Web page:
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We all know Neymar’s skills with a soccer ball, but what about with a baseball bat?

Spoiler alert: He’s better with his feet.

[ FOLLOW: All of PST’s Copa coverage ]

The Barcelona and Brazil superstar was in New York on Tuesday night and hit up the batting cages at Citi Field before the Mets game against the Chicago White Sox.

Taking swings lefty, Neymar made some contact but didn’t necessarily have the smoothest stroke…

He then hit the field and got back to his roots, showing off some footskills while juggling a baseball.

I’m not too sure if Neymar is a baseball fan, but this may make him the Mets’ newest, most famous supporter (sorry Jerry Seinfeld).

Neymar is in the United States as he has some time off after the long Barcelona season. He is not playing in the Copa America with Brazil, but will instead play in the Olympics in August.

Messi’s tax fraud case begins with player avoiding court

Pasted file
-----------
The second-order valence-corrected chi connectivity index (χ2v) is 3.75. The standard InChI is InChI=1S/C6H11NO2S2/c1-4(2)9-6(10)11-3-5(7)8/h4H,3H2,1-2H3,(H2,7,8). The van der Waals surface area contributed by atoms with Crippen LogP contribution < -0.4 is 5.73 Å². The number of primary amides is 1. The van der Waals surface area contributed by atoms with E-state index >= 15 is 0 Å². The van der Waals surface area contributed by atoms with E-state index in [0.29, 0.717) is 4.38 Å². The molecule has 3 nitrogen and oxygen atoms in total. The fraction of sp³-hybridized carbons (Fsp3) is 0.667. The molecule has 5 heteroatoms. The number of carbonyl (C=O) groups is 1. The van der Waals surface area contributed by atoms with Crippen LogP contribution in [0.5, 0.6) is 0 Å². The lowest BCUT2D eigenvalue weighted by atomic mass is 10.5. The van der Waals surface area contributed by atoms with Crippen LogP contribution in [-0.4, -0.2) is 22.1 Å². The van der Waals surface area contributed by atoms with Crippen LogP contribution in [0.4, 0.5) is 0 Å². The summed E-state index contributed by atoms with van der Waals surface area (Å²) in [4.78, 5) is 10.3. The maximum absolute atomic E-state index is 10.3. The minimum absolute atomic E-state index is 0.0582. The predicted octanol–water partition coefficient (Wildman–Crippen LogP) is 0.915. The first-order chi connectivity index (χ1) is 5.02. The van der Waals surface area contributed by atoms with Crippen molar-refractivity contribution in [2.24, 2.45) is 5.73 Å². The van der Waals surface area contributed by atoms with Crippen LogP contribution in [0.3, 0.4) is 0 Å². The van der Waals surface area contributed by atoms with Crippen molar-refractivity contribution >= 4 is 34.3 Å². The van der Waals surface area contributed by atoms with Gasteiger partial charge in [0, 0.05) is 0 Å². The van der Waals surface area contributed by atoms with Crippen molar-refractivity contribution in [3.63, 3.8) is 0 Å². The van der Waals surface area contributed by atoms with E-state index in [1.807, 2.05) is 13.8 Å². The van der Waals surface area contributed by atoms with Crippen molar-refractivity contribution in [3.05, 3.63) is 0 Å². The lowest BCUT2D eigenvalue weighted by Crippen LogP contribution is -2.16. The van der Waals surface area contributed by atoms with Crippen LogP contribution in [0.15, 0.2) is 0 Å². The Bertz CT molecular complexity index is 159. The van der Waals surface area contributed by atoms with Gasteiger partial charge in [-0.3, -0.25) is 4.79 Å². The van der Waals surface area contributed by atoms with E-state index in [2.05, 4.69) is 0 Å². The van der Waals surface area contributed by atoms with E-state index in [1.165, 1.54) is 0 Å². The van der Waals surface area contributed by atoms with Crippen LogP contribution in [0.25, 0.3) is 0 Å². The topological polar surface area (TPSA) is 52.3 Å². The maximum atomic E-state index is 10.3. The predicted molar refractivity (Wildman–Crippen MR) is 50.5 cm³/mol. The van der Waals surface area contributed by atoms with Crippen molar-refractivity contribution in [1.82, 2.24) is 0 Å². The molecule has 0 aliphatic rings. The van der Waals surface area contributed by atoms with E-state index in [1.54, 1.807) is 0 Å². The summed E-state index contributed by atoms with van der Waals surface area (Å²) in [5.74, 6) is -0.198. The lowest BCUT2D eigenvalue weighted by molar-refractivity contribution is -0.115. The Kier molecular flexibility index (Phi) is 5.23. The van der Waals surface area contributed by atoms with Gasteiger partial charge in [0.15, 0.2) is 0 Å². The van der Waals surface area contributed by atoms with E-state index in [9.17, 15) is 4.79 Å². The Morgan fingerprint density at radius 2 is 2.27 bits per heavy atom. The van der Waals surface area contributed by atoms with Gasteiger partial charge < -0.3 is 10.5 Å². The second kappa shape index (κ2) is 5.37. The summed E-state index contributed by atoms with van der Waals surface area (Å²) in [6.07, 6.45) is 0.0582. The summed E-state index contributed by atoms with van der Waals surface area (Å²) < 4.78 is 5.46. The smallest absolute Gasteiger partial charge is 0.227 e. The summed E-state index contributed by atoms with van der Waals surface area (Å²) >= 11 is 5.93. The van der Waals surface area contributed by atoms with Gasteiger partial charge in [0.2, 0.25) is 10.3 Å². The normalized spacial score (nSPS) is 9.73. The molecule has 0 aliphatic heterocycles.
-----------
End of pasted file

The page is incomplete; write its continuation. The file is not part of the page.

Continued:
BARCELONA, SPAIN - APRIL 17:  Lionel Messi of FC Barcelona looks on  during the La Liga match between FC Barcelona and Valencia CF at Camp Nou on April 17, 2016 in Barcelona, Spain.  (Photo by David Ramos/Getty Images)
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MADRID (AP) Lionel Messi’s tax trial began Tuesday with the player deciding not to appear in court for early proceedings.

Messi is facing a prison sentence of nearly two years on charges he failed to properly pay taxes for part of his earnings from Barcelona from 2007-09.

[ FOLLOW: All of PSTS’s Copa coverage ]

The Argentina playmaker is not obligated to appear in the Barcelona court until Thursday, when he is scheduled to testify before a judge. Sentencing is not expected until next week.

Messi and his father, Jorge Horacio Messi, have been charged with three counts of tax fraud for allegedly defrauding Spain’s tax office of 4.1 million euros ($4.5 million).

Because of the trial, Messi is missing Argentina’s preparation for the Copa America Centenario, which begins Saturday in the United States. He is expected to fly straight to the U.S. to join his teammates after the trial ends. Argentina debuts in the tournament on Monday against defending champion Chile.